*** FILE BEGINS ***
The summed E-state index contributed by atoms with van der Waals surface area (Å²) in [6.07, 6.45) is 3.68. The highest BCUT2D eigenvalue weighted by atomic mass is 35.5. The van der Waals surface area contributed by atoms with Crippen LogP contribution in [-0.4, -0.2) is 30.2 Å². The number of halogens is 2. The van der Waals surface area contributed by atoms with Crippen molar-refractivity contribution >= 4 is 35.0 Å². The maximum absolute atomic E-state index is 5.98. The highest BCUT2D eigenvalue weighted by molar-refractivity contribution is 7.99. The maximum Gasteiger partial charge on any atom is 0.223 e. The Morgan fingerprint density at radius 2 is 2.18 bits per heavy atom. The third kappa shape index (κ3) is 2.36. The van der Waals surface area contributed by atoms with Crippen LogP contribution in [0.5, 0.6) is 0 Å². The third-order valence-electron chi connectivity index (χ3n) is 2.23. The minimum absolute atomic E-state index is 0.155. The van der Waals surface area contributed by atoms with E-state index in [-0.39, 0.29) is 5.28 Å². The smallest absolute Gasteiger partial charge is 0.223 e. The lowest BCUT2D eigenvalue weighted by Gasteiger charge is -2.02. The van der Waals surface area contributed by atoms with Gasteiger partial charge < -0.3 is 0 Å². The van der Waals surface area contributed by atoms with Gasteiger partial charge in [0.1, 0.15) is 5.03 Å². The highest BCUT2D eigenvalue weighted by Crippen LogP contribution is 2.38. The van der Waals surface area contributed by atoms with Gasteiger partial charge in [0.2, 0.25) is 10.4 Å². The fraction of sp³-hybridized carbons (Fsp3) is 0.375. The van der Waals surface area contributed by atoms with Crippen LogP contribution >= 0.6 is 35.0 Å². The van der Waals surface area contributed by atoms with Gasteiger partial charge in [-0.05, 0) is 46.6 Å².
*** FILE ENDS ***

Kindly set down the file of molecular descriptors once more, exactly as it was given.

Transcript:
The summed E-state index contributed by atoms with van der Waals surface area (Å²) in [6.07, 6.45) is 3.68. The highest BCUT2D eigenvalue weighted by atomic mass is 35.5. The van der Waals surface area contributed by atoms with Crippen LogP contribution in [-0.4, -0.2) is 30.2 Å². The number of halogens is 2. The van der Waals surface area contributed by atoms with Crippen molar-refractivity contribution >= 4 is 35.0 Å². The maximum absolute atomic E-state index is 5.98. The highest BCUT2D eigenvalue weighted by molar-refractivity contribution is 7.99. The maximum Gasteiger partial charge on any atom is 0.223 e. The Morgan fingerprint density at radius 2 is 2.18 bits per heavy atom. The third kappa shape index (κ3) is 2.36. The van der Waals surface area contributed by atoms with Crippen LogP contribution in [0.5, 0.6) is 0 Å². The third-order valence-electron chi connectivity index (χ3n) is 2.23. The minimum absolute atomic E-state index is 0.155. The van der Waals surface area contributed by atoms with E-state index in [-0.39, 0.29) is 5.28 Å². The smallest absolute Gasteiger partial charge is 0.223 e. The lowest BCUT2D eigenvalue weighted by Gasteiger charge is -2.02. The van der Waals surface area contributed by atoms with Gasteiger partial charge < -0.3 is 0 Å². The van der Waals surface area contributed by atoms with Gasteiger partial charge in [0.1, 0.15) is 5.03 Å². The highest BCUT2D eigenvalue weighted by Crippen LogP contribution is 2.38. The van der Waals surface area contributed by atoms with Gasteiger partial charge in [0.2, 0.25) is 10.4 Å². The fraction of sp³-hybridized carbons (Fsp3) is 0.375. The van der Waals surface area contributed by atoms with Crippen LogP contribution >= 0.6 is 35.0 Å². The van der Waals surface area contributed by atoms with Gasteiger partial charge in [-0.05, 0) is 46.6 Å².